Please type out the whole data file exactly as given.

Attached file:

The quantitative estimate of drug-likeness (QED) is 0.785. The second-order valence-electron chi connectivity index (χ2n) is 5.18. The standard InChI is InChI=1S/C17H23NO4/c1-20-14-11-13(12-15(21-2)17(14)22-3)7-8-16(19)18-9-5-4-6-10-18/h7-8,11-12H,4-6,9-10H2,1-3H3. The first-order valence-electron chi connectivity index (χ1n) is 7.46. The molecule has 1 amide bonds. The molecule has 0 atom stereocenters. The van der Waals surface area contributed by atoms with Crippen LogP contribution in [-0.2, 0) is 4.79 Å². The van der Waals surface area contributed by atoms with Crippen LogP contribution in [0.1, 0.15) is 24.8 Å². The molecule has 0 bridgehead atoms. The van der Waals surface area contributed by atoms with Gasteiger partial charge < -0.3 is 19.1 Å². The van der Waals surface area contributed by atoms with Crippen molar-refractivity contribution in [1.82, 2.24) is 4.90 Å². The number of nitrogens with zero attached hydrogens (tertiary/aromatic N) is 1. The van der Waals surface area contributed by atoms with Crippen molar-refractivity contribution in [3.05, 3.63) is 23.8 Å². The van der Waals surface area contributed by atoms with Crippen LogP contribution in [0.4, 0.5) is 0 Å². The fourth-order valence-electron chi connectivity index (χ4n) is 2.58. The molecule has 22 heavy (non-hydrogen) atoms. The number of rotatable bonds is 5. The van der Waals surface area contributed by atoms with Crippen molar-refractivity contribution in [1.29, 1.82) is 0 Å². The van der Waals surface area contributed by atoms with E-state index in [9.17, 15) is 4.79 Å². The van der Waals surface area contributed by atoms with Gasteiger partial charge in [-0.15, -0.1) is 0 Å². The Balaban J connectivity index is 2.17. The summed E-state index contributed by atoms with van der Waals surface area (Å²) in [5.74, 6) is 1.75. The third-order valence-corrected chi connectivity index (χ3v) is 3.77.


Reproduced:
The quantitative estimate of drug-likeness (QED) is 0.785. The second-order valence-electron chi connectivity index (χ2n) is 5.18. The standard InChI is InChI=1S/C17H23NO4/c1-20-14-11-13(12-15(21-2)17(14)22-3)7-8-16(19)18-9-5-4-6-10-18/h7-8,11-12H,4-6,9-10H2,1-3H3. The first-order valence-electron chi connectivity index (χ1n) is 7.46. The molecule has 1 amide bonds. The molecule has 0 atom stereocenters. The van der Waals surface area contributed by atoms with Crippen LogP contribution in [-0.2, 0) is 4.79 Å². The van der Waals surface area contributed by atoms with Crippen LogP contribution in [0.1, 0.15) is 24.8 Å². The molecule has 0 bridgehead atoms. The van der Waals surface area contributed by atoms with Gasteiger partial charge < -0.3 is 19.1 Å². The van der Waals surface area contributed by atoms with Crippen molar-refractivity contribution in [1.82, 2.24) is 4.90 Å². The number of nitrogens with zero attached hydrogens (tertiary/aromatic N) is 1. The van der Waals surface area contributed by atoms with Crippen molar-refractivity contribution in [3.05, 3.63) is 23.8 Å². The van der Waals surface area contributed by atoms with Crippen LogP contribution in [0.4, 0.5) is 0 Å². The fourth-order valence-electron chi connectivity index (χ4n) is 2.58. The molecule has 22 heavy (non-hydrogen) atoms. The number of rotatable bonds is 5. The van der Waals surface area contributed by atoms with Crippen molar-refractivity contribution in [1.29, 1.82) is 0 Å². The van der Waals surface area contributed by atoms with E-state index in [9.17, 15) is 4.79 Å². The van der Waals surface area contributed by atoms with Gasteiger partial charge in [-0.15, -0.1) is 0 Å². The Balaban J connectivity index is 2.17. The summed E-state index contributed by atoms with van der Waals surface area (Å²) in [5.74, 6) is 1.75. The third-order valence-corrected chi connectivity index (χ3v) is 3.77.